It's not clear why the genus name Ambrosia got applied to this group of weedy, bitter, allergy-causing plants. In Greek mythology, ambrosia was the food of the gods, and people who ate it became immortal or at least lived very long lives. It seems to have as much to do with this group of plants as does the sweet, creamy fruit salad that also shares the name. The genus was named by Carl Linneaus, the 18th-century Swedish naturalist who originated the system for scientific names. You have to wonder: What was he thinking?
Few pollinating insects visit the flowers of this wind-pollinated plant.
Many insects eat the plant or suck its juices. Some of these insects are specialized to eat only this genus, or even only this species. Insects that eat giant ragweed include:
- Beetles such as the ragweed leaf beetle (Zygogramma suturalis), a round, dark beetle with natty stripes, plus certain species of longhorned beetles, tumbling flower beetles, and weevils, whose larvae bore into the stems of even the leaf stems.
- True bugs, which suck the juices, include the green stink bug (Chinavia hilaris), the ragweed plant bug (Chlamydatus associatus), and aphids, including the brown ambrosia aphid (Uroleucon ambrosiae), which apparently is limited to only this species in the eastern United States. Other true bugs feeding on giant ragweed include lacebugs that feed from the undersides of the leaves, and leafhoppers and treehoppers, such as the buffalo treehopper (Stictocephala bisonia).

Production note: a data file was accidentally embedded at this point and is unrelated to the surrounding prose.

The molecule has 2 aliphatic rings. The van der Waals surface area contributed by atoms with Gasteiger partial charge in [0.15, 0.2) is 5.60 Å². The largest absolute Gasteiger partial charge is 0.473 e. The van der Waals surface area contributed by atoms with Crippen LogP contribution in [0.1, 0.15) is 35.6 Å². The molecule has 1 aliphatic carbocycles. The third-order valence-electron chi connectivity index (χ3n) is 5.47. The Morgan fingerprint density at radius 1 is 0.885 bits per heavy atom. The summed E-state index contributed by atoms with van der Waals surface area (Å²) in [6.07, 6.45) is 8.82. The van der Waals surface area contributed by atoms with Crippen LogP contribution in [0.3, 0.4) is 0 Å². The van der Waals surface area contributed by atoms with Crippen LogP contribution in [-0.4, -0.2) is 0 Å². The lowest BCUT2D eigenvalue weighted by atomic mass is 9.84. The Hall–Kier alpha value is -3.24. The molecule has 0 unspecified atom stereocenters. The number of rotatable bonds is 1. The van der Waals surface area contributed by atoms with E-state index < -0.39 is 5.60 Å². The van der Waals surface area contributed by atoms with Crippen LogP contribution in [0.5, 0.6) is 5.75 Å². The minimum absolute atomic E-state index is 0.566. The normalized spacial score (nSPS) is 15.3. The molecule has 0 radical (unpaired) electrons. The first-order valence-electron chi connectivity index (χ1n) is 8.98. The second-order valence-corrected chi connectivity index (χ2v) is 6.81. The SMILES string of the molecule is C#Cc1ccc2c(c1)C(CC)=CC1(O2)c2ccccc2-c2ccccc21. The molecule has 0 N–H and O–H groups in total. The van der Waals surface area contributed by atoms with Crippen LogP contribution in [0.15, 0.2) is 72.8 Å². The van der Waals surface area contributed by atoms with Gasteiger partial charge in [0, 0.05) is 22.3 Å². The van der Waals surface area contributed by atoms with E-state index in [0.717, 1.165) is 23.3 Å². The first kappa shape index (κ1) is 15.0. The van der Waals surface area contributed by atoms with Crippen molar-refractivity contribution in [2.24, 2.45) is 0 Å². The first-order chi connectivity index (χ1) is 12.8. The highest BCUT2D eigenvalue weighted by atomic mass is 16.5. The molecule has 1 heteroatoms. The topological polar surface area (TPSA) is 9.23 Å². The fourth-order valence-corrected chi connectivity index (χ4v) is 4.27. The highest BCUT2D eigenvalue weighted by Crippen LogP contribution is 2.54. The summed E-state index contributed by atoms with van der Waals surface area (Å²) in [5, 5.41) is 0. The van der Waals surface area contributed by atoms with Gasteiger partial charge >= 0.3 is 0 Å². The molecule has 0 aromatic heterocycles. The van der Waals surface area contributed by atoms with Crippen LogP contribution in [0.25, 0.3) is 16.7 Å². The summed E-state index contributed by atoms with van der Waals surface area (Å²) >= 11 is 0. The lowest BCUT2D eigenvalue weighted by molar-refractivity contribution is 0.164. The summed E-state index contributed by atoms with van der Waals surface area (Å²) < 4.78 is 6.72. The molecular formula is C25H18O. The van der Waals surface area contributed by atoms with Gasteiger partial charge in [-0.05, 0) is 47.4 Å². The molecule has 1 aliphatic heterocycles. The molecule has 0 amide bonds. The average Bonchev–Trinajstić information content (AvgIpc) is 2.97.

- Grasshoppers chew the leaves.
- The larvae of leaf-mining flies eat tunnels through the middle tissues of the leaves.
- The caterpillars of certain types of moths eat giant ragweed. The caterpillars of Thoreau's flower moth (Schinia thoreaui), a noctuid species, eat the flowers and developing flowerheads, a fact that should cheer up allergy sufferers. Other moth caterpillars include the Virginian tiger moth (Spilosoma virginica), several types of twirler moths (gelechilids), a number of other noctuids, the soft-lined wave (Scopula inductata, a geometrid), and more.
- The caterpillars of the gorgone checkerspot (Chlosyne gorgone), an ornate orange-and-black brush-footed butterfly, eat giant ragweed, in addition to several other members of the sunflower family.
With all the insects that eat giant ragweed, the giant colonies of this plant typically attract insect-eating songbirds, especially during fall migration, when giant ragweed, and its insect communities, are at their height.
Herbivorous mammals tend to bypass this bitter plant, although meadow voles have been recorded eating the young shoots. However, mammals do appreciate the heavy cover created by the dense jungles of giant ragweed: think of rabbits darting into ragweed thickets!
Some birds, such as northern bobwhite, mallard, and greater prairie-chicken, eat the seed.
The tough seed coats probably prevent digestion by many animals. Still, many types of mice have been recorded eating the seeds. Most animals that consume the seeds probably serve to distribute them.
They're not very ornamental, but this and other vigorously growing, colony-forming lowland plants help to bind soils. Together, this jungly community prevents erosion and filters contaminants out of the water running off the land, protecting waterways from fertilizers, pesticides, and silt runoff.